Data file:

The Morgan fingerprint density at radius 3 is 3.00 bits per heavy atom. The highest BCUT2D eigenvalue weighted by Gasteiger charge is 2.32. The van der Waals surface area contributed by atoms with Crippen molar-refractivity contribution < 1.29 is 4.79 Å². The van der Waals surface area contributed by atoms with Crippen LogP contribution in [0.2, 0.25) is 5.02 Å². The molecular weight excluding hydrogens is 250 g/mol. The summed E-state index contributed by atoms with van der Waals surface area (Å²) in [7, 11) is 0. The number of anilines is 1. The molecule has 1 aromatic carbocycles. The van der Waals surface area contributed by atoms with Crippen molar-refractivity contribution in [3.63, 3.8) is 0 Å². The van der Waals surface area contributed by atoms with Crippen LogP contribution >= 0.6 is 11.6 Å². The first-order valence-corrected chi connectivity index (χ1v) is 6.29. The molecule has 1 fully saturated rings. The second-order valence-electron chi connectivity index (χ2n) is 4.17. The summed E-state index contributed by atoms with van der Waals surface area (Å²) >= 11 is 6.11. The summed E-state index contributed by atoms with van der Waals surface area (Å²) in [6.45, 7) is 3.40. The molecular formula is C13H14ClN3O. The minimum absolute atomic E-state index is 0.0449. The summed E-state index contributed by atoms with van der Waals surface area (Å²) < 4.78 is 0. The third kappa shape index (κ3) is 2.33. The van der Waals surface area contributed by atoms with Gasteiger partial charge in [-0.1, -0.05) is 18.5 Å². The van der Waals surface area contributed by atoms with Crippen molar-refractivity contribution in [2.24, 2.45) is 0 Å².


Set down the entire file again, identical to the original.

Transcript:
The Morgan fingerprint density at radius 3 is 3.00 bits per heavy atom. The highest BCUT2D eigenvalue weighted by Gasteiger charge is 2.32. The van der Waals surface area contributed by atoms with Crippen molar-refractivity contribution < 1.29 is 4.79 Å². The van der Waals surface area contributed by atoms with Crippen LogP contribution in [0.2, 0.25) is 5.02 Å². The molecular weight excluding hydrogens is 250 g/mol. The summed E-state index contributed by atoms with van der Waals surface area (Å²) in [7, 11) is 0. The number of anilines is 1. The molecule has 1 aromatic carbocycles. The van der Waals surface area contributed by atoms with Crippen molar-refractivity contribution in [3.63, 3.8) is 0 Å². The van der Waals surface area contributed by atoms with Crippen LogP contribution >= 0.6 is 11.6 Å². The first-order valence-corrected chi connectivity index (χ1v) is 6.29. The molecule has 1 fully saturated rings. The second-order valence-electron chi connectivity index (χ2n) is 4.17. The summed E-state index contributed by atoms with van der Waals surface area (Å²) >= 11 is 6.11. The summed E-state index contributed by atoms with van der Waals surface area (Å²) in [6.45, 7) is 3.40. The molecular formula is C13H14ClN3O. The minimum absolute atomic E-state index is 0.0449. The summed E-state index contributed by atoms with van der Waals surface area (Å²) < 4.78 is 0. The third kappa shape index (κ3) is 2.33. The van der Waals surface area contributed by atoms with Gasteiger partial charge in [-0.1, -0.05) is 18.5 Å². The van der Waals surface area contributed by atoms with Crippen molar-refractivity contribution in [2.24, 2.45) is 0 Å².